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Samsung Boss Indicted for Bribery, Embezzlement

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  • Samsung Boss Indicted for Bribery, Embezzlement

The heir to the Samsung empire, Lee Jae-Yong and four other top executives were indicted Tuesday on multiple charges including bribery and embezzlement, South Korean prosecutors said in the latest blow to the world’s biggest smartphone maker.

The AFP reported that the presentation of formal charges against Lee Jae-Yong and his colleagues makes them almost certain to face trial, casting new uncertainty over South Korea’s biggest business group as it seeks to recover from a humiliating recall.

As well as charges of bribery, embezzlement and hiding assets overseas, Lee is accused of perjury, said the spokesman for prosecutors probing a corruption and power abuse scandal that has seen President Park Geun-Hye impeached.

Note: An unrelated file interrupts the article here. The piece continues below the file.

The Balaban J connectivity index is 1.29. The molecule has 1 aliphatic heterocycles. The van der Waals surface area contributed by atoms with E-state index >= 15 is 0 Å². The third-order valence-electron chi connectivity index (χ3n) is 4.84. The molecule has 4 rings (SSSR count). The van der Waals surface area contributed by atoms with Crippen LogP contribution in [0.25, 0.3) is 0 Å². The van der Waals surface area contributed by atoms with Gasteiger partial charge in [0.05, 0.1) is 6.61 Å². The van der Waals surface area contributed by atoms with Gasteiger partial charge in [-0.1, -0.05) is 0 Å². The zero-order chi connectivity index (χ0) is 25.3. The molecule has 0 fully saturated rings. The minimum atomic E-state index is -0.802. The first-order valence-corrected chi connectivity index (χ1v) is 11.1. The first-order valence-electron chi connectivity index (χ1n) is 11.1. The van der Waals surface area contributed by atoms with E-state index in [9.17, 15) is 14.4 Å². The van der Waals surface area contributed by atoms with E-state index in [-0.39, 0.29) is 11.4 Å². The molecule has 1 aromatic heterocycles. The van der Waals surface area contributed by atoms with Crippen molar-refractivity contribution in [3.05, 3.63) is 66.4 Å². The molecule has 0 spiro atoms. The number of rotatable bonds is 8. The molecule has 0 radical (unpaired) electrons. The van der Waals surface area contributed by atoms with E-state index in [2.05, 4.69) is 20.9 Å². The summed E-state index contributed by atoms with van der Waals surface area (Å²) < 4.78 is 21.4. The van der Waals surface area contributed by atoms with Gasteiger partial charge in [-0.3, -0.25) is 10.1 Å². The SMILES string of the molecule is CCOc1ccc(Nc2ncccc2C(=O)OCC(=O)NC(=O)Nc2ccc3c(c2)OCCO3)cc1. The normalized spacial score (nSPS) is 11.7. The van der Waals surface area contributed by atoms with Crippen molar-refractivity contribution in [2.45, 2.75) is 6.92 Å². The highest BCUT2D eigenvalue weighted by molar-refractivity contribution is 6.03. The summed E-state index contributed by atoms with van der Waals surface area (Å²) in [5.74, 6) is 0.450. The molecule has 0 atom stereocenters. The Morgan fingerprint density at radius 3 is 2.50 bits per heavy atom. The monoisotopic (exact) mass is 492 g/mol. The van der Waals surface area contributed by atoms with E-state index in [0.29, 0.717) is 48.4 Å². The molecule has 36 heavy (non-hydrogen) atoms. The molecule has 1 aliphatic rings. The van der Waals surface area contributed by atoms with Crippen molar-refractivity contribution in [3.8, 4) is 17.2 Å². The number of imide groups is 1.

Three of the five men — but not Lee, the vice-chairman of flagship subsidiary Samsung Electronics — resigned their positions, the conglomerate said.

The group said it was “dismantling” its Future Strategy Office, the coordinating body that oversees major decisions such as acquisitions or entering new business.

The move, described as a “reform plan”, was announced in a brief five-line statement emailed minutes after the indictment.

Under the scheme, each Samsung unit will be allowed to run more independently, a powerful group body handling government lobbying will be disbanded and decisions over donations will be made more transparent, it said.

But Chung Sun-Sup, the head of chaebol.com, a private watchdog forum on conglomerates, said: “It is yet to be seen whether this is another cosmetic measure aimed to divert public criticism.”

In the past, he told AFP, “Samsung has dissolved group-controlling organisations when it got caught in breach of laws, only to revive them afterwards under different names”.